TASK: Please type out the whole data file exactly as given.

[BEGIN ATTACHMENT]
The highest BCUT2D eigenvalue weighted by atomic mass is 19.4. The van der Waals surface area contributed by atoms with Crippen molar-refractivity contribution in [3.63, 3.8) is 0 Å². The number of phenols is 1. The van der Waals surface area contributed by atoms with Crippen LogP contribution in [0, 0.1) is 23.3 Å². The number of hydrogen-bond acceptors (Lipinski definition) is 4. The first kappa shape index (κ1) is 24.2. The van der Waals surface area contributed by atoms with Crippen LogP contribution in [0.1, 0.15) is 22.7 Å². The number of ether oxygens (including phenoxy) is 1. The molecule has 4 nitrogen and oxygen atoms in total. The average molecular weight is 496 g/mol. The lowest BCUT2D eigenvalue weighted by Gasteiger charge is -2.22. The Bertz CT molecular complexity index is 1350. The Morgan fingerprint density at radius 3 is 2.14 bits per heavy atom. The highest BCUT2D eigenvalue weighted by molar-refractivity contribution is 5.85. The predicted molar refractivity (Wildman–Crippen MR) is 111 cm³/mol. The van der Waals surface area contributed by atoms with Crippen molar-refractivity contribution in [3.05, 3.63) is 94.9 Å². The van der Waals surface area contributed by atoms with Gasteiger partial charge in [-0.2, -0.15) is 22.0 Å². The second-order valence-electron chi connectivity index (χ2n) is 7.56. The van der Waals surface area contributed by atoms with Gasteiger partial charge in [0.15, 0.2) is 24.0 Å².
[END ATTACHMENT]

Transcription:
The highest BCUT2D eigenvalue weighted by atomic mass is 19.4. The van der Waals surface area contributed by atoms with Crippen molar-refractivity contribution in [3.63, 3.8) is 0 Å². The number of phenols is 1. The van der Waals surface area contributed by atoms with Crippen LogP contribution in [0, 0.1) is 23.3 Å². The number of hydrogen-bond acceptors (Lipinski definition) is 4. The first kappa shape index (κ1) is 24.2. The van der Waals surface area contributed by atoms with Crippen LogP contribution in [0.1, 0.15) is 22.7 Å². The number of ether oxygens (including phenoxy) is 1. The molecule has 4 nitrogen and oxygen atoms in total. The average molecular weight is 496 g/mol. The lowest BCUT2D eigenvalue weighted by Gasteiger charge is -2.22. The Bertz CT molecular complexity index is 1350. The Morgan fingerprint density at radius 3 is 2.14 bits per heavy atom. The highest BCUT2D eigenvalue weighted by molar-refractivity contribution is 5.85. The predicted molar refractivity (Wildman–Crippen MR) is 111 cm³/mol. The van der Waals surface area contributed by atoms with Crippen molar-refractivity contribution in [3.05, 3.63) is 94.9 Å². The van der Waals surface area contributed by atoms with Gasteiger partial charge in [-0.2, -0.15) is 22.0 Å². The second-order valence-electron chi connectivity index (χ2n) is 7.56. The van der Waals surface area contributed by atoms with Gasteiger partial charge in [0.15, 0.2) is 24.0 Å².